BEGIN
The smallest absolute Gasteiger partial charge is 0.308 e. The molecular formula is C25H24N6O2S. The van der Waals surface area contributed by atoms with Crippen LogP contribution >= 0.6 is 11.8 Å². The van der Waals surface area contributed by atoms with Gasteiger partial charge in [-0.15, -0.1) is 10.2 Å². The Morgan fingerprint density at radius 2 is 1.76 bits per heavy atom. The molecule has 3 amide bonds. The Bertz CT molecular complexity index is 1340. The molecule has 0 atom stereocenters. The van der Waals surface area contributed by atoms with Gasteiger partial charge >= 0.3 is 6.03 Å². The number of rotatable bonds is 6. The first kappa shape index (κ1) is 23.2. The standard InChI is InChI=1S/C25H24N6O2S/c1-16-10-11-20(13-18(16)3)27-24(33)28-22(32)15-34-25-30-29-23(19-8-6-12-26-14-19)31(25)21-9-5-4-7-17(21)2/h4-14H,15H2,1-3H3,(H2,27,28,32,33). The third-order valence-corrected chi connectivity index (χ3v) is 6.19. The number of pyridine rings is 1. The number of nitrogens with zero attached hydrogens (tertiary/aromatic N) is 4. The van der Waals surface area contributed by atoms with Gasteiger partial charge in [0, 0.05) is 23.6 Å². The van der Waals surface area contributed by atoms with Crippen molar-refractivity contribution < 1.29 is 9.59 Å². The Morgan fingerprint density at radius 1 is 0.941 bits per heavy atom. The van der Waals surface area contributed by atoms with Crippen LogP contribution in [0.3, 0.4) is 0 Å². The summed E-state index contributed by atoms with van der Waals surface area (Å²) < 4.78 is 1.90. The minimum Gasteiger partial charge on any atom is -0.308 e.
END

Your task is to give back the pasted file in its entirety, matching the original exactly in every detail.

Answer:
The smallest absolute Gasteiger partial charge is 0.308 e. The molecular formula is C25H24N6O2S. The van der Waals surface area contributed by atoms with Crippen LogP contribution >= 0.6 is 11.8 Å². The van der Waals surface area contributed by atoms with Gasteiger partial charge in [-0.15, -0.1) is 10.2 Å². The Morgan fingerprint density at radius 2 is 1.76 bits per heavy atom. The molecule has 3 amide bonds. The Bertz CT molecular complexity index is 1340. The molecule has 0 atom stereocenters. The van der Waals surface area contributed by atoms with Gasteiger partial charge >= 0.3 is 6.03 Å². The number of rotatable bonds is 6. The first kappa shape index (κ1) is 23.2. The standard InChI is InChI=1S/C25H24N6O2S/c1-16-10-11-20(13-18(16)3)27-24(33)28-22(32)15-34-25-30-29-23(19-8-6-12-26-14-19)31(25)21-9-5-4-7-17(21)2/h4-14H,15H2,1-3H3,(H2,27,28,32,33). The third-order valence-corrected chi connectivity index (χ3v) is 6.19. The number of pyridine rings is 1. The number of nitrogens with zero attached hydrogens (tertiary/aromatic N) is 4. The van der Waals surface area contributed by atoms with Gasteiger partial charge in [0, 0.05) is 23.6 Å². The van der Waals surface area contributed by atoms with Crippen molar-refractivity contribution < 1.29 is 9.59 Å². The Morgan fingerprint density at radius 1 is 0.941 bits per heavy atom. The van der Waals surface area contributed by atoms with Crippen LogP contribution in [0.3, 0.4) is 0 Å². The summed E-state index contributed by atoms with van der Waals surface area (Å²) < 4.78 is 1.90. The minimum Gasteiger partial charge on any atom is -0.308 e.